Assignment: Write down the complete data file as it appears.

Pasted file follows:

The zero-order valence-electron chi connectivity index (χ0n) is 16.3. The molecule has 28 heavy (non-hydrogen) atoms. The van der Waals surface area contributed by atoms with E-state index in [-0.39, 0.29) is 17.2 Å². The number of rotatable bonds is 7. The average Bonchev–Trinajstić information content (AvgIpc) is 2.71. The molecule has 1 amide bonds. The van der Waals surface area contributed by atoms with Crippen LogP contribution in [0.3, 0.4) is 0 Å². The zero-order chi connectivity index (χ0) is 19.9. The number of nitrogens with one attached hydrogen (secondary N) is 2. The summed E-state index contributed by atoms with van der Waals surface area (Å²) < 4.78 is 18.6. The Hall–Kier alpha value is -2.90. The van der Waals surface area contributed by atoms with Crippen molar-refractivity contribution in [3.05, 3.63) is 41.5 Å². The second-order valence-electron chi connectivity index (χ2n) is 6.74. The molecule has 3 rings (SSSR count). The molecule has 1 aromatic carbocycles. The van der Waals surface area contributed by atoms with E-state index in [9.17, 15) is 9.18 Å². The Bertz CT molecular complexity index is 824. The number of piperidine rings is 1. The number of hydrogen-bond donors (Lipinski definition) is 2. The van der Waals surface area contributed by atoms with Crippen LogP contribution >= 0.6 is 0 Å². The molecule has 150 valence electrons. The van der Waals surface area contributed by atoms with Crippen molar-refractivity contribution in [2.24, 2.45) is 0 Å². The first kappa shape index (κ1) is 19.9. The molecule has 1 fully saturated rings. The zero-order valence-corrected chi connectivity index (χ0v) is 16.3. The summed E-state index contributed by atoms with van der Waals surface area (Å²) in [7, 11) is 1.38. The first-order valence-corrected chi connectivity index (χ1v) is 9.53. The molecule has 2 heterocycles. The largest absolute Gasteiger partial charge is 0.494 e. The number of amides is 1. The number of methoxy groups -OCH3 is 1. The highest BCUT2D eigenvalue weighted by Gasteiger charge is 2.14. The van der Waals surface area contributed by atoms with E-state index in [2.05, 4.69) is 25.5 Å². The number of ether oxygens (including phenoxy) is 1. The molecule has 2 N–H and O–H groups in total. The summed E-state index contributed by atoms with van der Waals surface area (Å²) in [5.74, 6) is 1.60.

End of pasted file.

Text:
The zero-order valence-electron chi connectivity index (χ0n) is 16.3. The molecule has 28 heavy (non-hydrogen) atoms. The van der Waals surface area contributed by atoms with E-state index in [-0.39, 0.29) is 17.2 Å². The number of rotatable bonds is 7. The average Bonchev–Trinajstić information content (AvgIpc) is 2.71. The molecule has 1 amide bonds. The van der Waals surface area contributed by atoms with Crippen LogP contribution in [0.3, 0.4) is 0 Å². The zero-order chi connectivity index (χ0) is 19.9. The number of nitrogens with one attached hydrogen (secondary N) is 2. The summed E-state index contributed by atoms with van der Waals surface area (Å²) < 4.78 is 18.6. The Hall–Kier alpha value is -2.90. The van der Waals surface area contributed by atoms with Crippen molar-refractivity contribution in [3.05, 3.63) is 41.5 Å². The second-order valence-electron chi connectivity index (χ2n) is 6.74. The molecule has 3 rings (SSSR count). The molecule has 1 aromatic carbocycles. The van der Waals surface area contributed by atoms with E-state index in [9.17, 15) is 9.18 Å². The Bertz CT molecular complexity index is 824. The number of piperidine rings is 1. The number of hydrogen-bond donors (Lipinski definition) is 2. The van der Waals surface area contributed by atoms with Crippen LogP contribution >= 0.6 is 0 Å². The molecule has 150 valence electrons. The van der Waals surface area contributed by atoms with Crippen molar-refractivity contribution in [2.24, 2.45) is 0 Å². The first kappa shape index (κ1) is 19.9. The molecule has 1 fully saturated rings. The zero-order valence-corrected chi connectivity index (χ0v) is 16.3. The summed E-state index contributed by atoms with van der Waals surface area (Å²) in [7, 11) is 1.38. The first-order valence-corrected chi connectivity index (χ1v) is 9.53. The molecule has 2 heterocycles. The largest absolute Gasteiger partial charge is 0.494 e. The number of amides is 1. The number of methoxy groups -OCH3 is 1. The highest BCUT2D eigenvalue weighted by Gasteiger charge is 2.14. The van der Waals surface area contributed by atoms with E-state index in [2.05, 4.69) is 25.5 Å². The number of ether oxygens (including phenoxy) is 1. The molecule has 2 N–H and O–H groups in total. The summed E-state index contributed by atoms with van der Waals surface area (Å²) in [5.74, 6) is 1.60.